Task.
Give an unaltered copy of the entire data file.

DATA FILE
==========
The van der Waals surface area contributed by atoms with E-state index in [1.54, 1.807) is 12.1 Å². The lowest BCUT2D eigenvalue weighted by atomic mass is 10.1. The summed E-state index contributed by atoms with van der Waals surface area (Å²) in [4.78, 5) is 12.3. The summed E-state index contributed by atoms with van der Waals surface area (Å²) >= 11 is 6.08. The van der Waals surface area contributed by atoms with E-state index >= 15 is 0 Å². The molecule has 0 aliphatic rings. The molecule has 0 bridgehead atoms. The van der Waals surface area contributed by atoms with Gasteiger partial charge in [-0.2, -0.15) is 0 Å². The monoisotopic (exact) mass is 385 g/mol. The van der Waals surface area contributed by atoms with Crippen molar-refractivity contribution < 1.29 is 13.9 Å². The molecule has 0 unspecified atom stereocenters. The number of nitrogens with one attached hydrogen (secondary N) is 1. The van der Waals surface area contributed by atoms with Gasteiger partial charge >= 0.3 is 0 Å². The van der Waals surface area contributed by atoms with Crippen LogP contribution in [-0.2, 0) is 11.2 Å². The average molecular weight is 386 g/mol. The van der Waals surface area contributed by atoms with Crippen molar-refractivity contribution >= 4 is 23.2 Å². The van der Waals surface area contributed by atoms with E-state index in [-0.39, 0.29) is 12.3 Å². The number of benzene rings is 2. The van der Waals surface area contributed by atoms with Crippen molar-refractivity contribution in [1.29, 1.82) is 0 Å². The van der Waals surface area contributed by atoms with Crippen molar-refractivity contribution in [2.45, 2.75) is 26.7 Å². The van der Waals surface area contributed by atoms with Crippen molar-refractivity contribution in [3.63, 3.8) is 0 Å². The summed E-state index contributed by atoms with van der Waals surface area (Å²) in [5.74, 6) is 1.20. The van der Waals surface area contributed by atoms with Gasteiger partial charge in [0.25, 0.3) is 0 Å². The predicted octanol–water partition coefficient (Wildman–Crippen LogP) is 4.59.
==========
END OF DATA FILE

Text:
The van der Waals surface area contributed by atoms with E-state index in [1.54, 1.807) is 12.1 Å². The lowest BCUT2D eigenvalue weighted by atomic mass is 10.1. The summed E-state index contributed by atoms with van der Waals surface area (Å²) in [4.78, 5) is 12.3. The summed E-state index contributed by atoms with van der Waals surface area (Å²) >= 11 is 6.08. The van der Waals surface area contributed by atoms with E-state index >= 15 is 0 Å². The molecule has 0 aliphatic rings. The molecule has 0 bridgehead atoms. The van der Waals surface area contributed by atoms with Gasteiger partial charge in [-0.2, -0.15) is 0 Å². The monoisotopic (exact) mass is 385 g/mol. The van der Waals surface area contributed by atoms with Crippen molar-refractivity contribution < 1.29 is 13.9 Å². The molecule has 0 unspecified atom stereocenters. The number of nitrogens with one attached hydrogen (secondary N) is 1. The van der Waals surface area contributed by atoms with Gasteiger partial charge >= 0.3 is 0 Å². The van der Waals surface area contributed by atoms with Crippen LogP contribution in [-0.2, 0) is 11.2 Å². The average molecular weight is 386 g/mol. The van der Waals surface area contributed by atoms with Crippen molar-refractivity contribution >= 4 is 23.2 Å². The van der Waals surface area contributed by atoms with E-state index in [-0.39, 0.29) is 12.3 Å². The number of benzene rings is 2. The van der Waals surface area contributed by atoms with Crippen molar-refractivity contribution in [1.29, 1.82) is 0 Å². The van der Waals surface area contributed by atoms with Crippen molar-refractivity contribution in [2.45, 2.75) is 26.7 Å². The van der Waals surface area contributed by atoms with Crippen molar-refractivity contribution in [3.63, 3.8) is 0 Å². The summed E-state index contributed by atoms with van der Waals surface area (Å²) in [5.74, 6) is 1.20. The van der Waals surface area contributed by atoms with Gasteiger partial charge in [0.25, 0.3) is 0 Å². The predicted octanol–water partition coefficient (Wildman–Crippen LogP) is 4.59.